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Betty’s Cafe Ltd v Phillips Furnishing Stores Ltd; HL 1958

References: [1959] AC 20, [1958] 1 All ER 607
Coram: Viscount Simonds, Lord Denning, Lord Keith, Lord Morton
On a renewal of a tenancy a landlord’s counter-notice under section 26(6) relied on section 30(1)(f) and (g).
Held: (Lord Keith dissenting) The court was bound to have regard to the position as it was on the date of the order. The landlord must have a ‘firm and settled intention’ as regards the proposed works. The court will in an appropriate case, and having regard to the nature of the proceedings, consider a landlord’s notice to be invalid on the grounds of dishonesty or fraud without recourse to the 1954 Act procedure. The landlord’s notice must state the grounds ‘honestly and truthfully’. The issues as the landlord’s intention are to be tested as at the date of the hearing.
Viscount Simmonds held that the relevant date for proof of the required intention was the date of ‘the hearing’: ‘At the hearing [the landlord] will oppose and prove his avowed intention. This seems to me, with all deference to those who take a different view, to be the plain English of section 26(6) and section 30(1)(f). I have already pointed out that it appears to accord also with the general purpose of the Act. It harmonizes also with the language of section 31(1) which contemplates the landlord satisfying the court upon any of the grounds upon which he is entitled to oppose the application.’
Lord Morton said: ‘Section 26(6) provides that the landlord’s notice of opposition ‘shall state on which of the grounds mentioned in section 30 of this Act the landlord will oppose the application.’ The words ‘will oppose’ must surely refer to some date after the delivery of the notice in which the landlord states the ground on which he ‘will oppose’ the tenant’s application. And, in my view, that date can only be the date when the opposition of the landlord is heard by the High Court or the county court, as the case may be.’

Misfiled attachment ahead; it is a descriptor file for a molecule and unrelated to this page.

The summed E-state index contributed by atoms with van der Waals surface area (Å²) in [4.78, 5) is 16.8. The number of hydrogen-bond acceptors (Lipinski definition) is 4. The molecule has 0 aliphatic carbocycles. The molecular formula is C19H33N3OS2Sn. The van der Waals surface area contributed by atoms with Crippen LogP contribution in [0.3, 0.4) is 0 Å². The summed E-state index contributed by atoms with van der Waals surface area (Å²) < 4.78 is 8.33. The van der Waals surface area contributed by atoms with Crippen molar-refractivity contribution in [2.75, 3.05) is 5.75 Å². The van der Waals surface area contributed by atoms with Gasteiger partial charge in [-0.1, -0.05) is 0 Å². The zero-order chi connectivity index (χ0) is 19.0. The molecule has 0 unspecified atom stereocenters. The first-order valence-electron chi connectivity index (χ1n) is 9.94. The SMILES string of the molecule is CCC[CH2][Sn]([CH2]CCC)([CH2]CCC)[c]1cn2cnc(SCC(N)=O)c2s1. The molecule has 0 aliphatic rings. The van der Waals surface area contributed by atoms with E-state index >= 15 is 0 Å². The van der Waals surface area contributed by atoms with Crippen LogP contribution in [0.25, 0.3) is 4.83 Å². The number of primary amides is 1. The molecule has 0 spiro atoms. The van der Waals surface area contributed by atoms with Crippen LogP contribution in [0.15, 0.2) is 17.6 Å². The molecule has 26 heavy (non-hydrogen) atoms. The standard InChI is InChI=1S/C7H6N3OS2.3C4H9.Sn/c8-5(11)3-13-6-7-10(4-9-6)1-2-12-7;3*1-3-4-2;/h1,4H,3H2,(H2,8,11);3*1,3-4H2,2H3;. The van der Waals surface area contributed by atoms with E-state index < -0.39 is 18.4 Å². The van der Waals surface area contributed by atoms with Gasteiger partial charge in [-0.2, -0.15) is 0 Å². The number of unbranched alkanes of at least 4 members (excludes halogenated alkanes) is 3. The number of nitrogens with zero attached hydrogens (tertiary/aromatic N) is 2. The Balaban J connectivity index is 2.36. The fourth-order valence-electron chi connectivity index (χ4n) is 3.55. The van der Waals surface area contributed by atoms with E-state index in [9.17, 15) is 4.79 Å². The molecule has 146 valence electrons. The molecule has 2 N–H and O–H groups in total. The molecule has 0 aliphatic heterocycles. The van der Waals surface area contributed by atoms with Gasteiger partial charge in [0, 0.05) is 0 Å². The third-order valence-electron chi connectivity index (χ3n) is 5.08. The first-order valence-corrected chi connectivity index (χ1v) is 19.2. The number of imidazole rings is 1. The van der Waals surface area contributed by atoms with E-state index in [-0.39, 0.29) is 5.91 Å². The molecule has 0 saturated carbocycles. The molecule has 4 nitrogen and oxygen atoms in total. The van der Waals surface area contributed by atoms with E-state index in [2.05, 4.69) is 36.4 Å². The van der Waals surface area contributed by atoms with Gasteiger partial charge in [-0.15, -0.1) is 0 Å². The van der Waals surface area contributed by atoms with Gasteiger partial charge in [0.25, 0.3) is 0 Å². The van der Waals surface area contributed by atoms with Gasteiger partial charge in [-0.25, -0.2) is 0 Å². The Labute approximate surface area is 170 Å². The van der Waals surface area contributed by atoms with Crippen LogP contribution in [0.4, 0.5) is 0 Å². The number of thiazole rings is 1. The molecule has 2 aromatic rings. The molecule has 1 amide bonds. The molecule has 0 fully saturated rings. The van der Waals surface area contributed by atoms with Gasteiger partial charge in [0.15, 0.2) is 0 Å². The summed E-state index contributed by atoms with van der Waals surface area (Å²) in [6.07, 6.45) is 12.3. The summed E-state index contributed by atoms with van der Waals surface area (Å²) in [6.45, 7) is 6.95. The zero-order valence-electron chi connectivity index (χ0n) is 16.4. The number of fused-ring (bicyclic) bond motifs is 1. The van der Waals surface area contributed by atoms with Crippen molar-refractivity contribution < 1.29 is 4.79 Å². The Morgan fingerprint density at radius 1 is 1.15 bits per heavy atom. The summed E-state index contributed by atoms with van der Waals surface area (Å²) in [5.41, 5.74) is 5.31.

Lord Denning said: ‘Provided, however, that the notice is a good and honest notice when it is given, then it is clear to my mind that the ground stated therein must be established to exist at the time of the hearing . . To succeed [the landlord] must satisfy the trial judge that, at the time when the court comes to make its order, he is then willing to provide alternative accommodation, or then intends to reconstruct, or as the case may be . . In short, it comes to this: the landlord must honestly and truthfully state his ground in his notice and he must establish it as existing at the time of the hearing.’
Statutes: Landlord and Tenant Act 1954
This case cites:

  • Approved – Cunliffe v Goodman CA ([1950] 2 KB 237)
    The court looked the intention required of a landlord to show an intended purpose to oppose renewal of a lease. Asquith LJ said: ‘An ‘intention’ to my mind connotes a state of affairs which the party ‘intending’ – I will call him X – does more than . .
  • Appeal from – Betty’s Cafe Ltd v Phillips Furnishing Stores Ltd CA ([1957] Ch 67)
    The tenant had applied for a new tenancy. The landlord offered to provide suitable accomodation.
    Held: Where the landlord’s offer met the statutory criteria, the court had no jurisdiction to grant a new tenancy. What mattered was the . .

This case is cited by:

  • Cited – Dolgellau Golf Club v Hett CA (Times 24-Apr-98, Bailii, [1998] EWCA Civ 621, [1998] 2 EGLR 75)
    The landlord opposed the renewal of the tenancy saying that it wanted to run a golf club on the land. The tenant replied, saying that the businees had little prospect of success.
    Held: Where the landlord had expressed intention to commence . .
  • Cited – Somerfield Stores Ltd v Spring (Sutton Coldfield) Ltd ChD (Bailii, [2010] EWHC 2084 (Ch), [2010] WLR (D) 231, WLRD, [2011] L & TR 8, [2010] 33 EG 71 (CS), [2010] 47 EG 142)
    The landlord had opposed the renewal of the claimant’s business tenancies saying that it wished to redevelop the sites. Before the matter came to trial, the landlord went into administration, and the tenant sought summary judgment. It now appealed . .

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